This is not bad at all. Perhaps it is possible to discard the mention of an approaching collapse and instead just write that you are forced (like you did here) to, with no mention why you are forced (which was the reason for mentioning an approaching collapse). Perhaps you could even discard the word “start”, it would then become:
JP: Being forced to release control of one object in order to control another object.
JP: Being forced to release control of one task in order to control another task.
Should there be a mention that it has to happen in a repeating sequence?
How about this situation: My friend came over to visit me, and drove his car into my driveway. I arrived just after him, and parked my car behind his. My wife then came home and parked her car after mine. My friend then remembers that he left the stove on in his home and urgently needs to drive back home to turn it off. My wife is now sleeping, so I have to move both our cars out of the way, to let my friend out. I drive out the 1st car, and then “release control” of it by temporarily parking it on the side of the street, and then get into the 2nd car and drive that one out. Did I juggle the cars? I would say no. Even if I was forced to get both cars out of the way, and I could only drive one at a time. I’d say, for this event to count as juggling, the drive of the 2nd car somehow has to force the 1st car once again. There is something about maintaining a sequence, where the last activity of the sequence somehow forces the sequence to start over again.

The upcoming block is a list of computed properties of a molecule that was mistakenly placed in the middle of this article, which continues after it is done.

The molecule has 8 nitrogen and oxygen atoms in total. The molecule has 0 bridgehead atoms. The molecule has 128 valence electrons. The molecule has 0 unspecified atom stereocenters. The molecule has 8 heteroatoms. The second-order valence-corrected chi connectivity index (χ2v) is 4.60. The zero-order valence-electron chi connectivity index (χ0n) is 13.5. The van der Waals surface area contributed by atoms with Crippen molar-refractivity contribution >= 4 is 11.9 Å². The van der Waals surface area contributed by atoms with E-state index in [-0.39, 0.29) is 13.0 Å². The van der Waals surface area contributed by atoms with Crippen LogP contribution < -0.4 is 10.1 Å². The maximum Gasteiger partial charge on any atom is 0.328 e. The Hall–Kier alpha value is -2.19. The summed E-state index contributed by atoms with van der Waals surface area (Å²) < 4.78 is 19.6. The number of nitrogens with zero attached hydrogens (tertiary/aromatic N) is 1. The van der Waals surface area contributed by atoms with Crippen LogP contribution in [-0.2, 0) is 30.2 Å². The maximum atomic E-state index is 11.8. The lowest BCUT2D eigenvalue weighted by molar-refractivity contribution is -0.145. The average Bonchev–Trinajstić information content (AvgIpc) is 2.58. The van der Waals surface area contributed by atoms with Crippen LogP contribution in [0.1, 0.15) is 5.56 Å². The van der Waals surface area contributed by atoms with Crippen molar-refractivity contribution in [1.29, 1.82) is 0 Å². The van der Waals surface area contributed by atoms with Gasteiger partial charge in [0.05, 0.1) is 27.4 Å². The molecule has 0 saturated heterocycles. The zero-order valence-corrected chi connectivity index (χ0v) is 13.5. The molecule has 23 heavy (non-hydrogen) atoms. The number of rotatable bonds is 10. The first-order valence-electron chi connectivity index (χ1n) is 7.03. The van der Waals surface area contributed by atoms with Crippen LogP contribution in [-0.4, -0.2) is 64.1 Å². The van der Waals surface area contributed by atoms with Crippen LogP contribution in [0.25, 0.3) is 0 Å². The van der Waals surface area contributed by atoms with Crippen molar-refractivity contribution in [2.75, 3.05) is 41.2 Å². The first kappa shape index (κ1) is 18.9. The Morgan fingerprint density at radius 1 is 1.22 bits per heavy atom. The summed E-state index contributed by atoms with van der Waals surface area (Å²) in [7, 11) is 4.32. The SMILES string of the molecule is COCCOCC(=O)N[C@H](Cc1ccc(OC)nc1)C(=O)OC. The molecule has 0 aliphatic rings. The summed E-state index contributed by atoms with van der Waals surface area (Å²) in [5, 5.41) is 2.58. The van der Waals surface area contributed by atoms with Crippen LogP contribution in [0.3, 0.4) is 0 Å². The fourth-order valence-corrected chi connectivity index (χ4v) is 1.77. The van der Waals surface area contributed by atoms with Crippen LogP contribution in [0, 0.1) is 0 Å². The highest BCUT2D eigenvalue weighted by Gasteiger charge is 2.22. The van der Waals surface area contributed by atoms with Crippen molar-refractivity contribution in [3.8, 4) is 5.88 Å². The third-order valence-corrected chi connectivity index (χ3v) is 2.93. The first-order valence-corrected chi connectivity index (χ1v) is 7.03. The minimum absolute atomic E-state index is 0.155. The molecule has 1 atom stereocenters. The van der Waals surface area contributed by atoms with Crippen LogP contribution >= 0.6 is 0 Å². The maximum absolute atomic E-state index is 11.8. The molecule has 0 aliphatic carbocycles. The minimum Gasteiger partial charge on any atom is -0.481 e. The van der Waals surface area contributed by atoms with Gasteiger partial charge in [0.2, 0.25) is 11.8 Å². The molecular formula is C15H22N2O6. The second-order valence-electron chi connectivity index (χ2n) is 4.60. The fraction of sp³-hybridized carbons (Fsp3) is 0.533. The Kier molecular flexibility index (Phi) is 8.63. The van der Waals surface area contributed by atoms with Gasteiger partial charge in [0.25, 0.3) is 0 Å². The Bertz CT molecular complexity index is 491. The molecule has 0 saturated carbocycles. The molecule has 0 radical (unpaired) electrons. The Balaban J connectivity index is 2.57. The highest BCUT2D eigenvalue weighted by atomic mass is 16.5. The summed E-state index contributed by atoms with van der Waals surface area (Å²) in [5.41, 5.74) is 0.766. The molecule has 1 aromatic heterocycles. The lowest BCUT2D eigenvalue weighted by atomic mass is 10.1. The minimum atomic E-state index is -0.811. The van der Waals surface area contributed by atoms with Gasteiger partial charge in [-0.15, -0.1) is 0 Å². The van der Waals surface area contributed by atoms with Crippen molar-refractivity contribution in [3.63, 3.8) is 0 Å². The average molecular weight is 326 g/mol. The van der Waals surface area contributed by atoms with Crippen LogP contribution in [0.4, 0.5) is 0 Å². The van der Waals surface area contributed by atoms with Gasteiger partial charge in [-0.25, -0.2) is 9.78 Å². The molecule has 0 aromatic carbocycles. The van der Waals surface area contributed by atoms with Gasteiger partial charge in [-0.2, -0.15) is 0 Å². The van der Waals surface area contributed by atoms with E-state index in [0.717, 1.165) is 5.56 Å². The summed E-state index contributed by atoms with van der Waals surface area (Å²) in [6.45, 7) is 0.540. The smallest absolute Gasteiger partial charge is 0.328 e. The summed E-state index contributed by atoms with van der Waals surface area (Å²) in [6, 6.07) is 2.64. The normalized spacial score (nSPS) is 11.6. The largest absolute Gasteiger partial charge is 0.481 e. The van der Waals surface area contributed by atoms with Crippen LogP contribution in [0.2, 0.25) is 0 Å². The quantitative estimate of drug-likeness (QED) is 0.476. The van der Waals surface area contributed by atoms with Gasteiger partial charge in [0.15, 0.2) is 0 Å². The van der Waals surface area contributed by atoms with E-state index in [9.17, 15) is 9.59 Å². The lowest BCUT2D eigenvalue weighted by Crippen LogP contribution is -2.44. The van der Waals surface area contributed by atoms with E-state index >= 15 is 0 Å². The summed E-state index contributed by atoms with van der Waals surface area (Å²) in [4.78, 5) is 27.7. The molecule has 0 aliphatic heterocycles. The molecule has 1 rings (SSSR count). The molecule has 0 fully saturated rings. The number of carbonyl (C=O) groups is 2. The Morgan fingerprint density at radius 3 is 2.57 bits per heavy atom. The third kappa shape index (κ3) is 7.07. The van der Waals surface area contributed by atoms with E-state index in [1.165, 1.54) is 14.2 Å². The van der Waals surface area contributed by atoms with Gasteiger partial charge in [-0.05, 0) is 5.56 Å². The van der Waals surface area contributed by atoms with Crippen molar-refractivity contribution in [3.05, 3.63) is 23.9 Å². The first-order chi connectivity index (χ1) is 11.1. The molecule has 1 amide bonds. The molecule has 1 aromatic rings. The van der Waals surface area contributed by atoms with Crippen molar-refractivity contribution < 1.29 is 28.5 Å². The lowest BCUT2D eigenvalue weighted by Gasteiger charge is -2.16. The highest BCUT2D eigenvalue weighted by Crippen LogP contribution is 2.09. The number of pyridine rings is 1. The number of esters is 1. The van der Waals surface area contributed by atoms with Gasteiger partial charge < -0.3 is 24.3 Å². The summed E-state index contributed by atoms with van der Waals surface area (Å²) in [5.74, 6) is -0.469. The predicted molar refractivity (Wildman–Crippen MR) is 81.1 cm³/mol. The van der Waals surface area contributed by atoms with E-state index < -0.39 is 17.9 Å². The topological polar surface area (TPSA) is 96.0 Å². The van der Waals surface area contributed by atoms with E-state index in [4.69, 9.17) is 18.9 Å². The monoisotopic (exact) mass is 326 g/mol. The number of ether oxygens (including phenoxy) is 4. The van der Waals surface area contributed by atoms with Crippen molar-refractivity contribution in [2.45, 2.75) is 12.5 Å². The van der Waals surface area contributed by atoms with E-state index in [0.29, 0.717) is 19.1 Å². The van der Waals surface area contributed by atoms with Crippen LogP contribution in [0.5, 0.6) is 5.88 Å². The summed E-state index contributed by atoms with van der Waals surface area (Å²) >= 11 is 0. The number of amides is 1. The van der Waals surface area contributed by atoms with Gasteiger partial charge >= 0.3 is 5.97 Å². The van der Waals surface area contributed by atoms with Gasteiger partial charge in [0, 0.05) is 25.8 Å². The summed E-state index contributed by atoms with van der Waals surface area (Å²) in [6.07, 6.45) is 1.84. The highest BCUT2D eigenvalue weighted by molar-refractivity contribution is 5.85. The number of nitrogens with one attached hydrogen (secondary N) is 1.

JP: Being forced to release control of one task in order to control another task, that in turn will force the first task to be controlled again, in a repeating sequence.
I should also say, (and I did not think I would ever write this) I agree with all the other things Jack wrote.